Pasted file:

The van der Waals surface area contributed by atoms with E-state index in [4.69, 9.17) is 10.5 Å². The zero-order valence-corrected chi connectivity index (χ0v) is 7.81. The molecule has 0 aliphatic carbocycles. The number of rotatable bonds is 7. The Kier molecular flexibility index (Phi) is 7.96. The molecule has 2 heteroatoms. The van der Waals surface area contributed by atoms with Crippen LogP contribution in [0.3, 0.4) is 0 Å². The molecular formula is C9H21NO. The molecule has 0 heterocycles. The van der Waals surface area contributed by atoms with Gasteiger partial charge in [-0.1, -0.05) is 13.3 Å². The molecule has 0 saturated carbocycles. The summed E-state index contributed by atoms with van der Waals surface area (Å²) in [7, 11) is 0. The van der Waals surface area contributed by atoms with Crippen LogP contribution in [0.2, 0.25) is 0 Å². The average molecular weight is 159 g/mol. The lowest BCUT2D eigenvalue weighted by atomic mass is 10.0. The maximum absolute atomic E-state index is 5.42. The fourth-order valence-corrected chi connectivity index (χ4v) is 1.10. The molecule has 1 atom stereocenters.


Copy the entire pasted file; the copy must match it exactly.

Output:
The van der Waals surface area contributed by atoms with E-state index in [4.69, 9.17) is 10.5 Å². The zero-order valence-corrected chi connectivity index (χ0v) is 7.81. The molecule has 0 aliphatic carbocycles. The number of rotatable bonds is 7. The Kier molecular flexibility index (Phi) is 7.96. The molecule has 2 heteroatoms. The van der Waals surface area contributed by atoms with Crippen LogP contribution in [0.3, 0.4) is 0 Å². The molecular formula is C9H21NO. The molecule has 0 heterocycles. The van der Waals surface area contributed by atoms with Gasteiger partial charge in [-0.1, -0.05) is 13.3 Å². The molecule has 0 saturated carbocycles. The summed E-state index contributed by atoms with van der Waals surface area (Å²) in [7, 11) is 0. The van der Waals surface area contributed by atoms with Crippen LogP contribution in [0.2, 0.25) is 0 Å². The average molecular weight is 159 g/mol. The lowest BCUT2D eigenvalue weighted by atomic mass is 10.0. The maximum absolute atomic E-state index is 5.42. The fourth-order valence-corrected chi connectivity index (χ4v) is 1.10. The molecule has 1 atom stereocenters.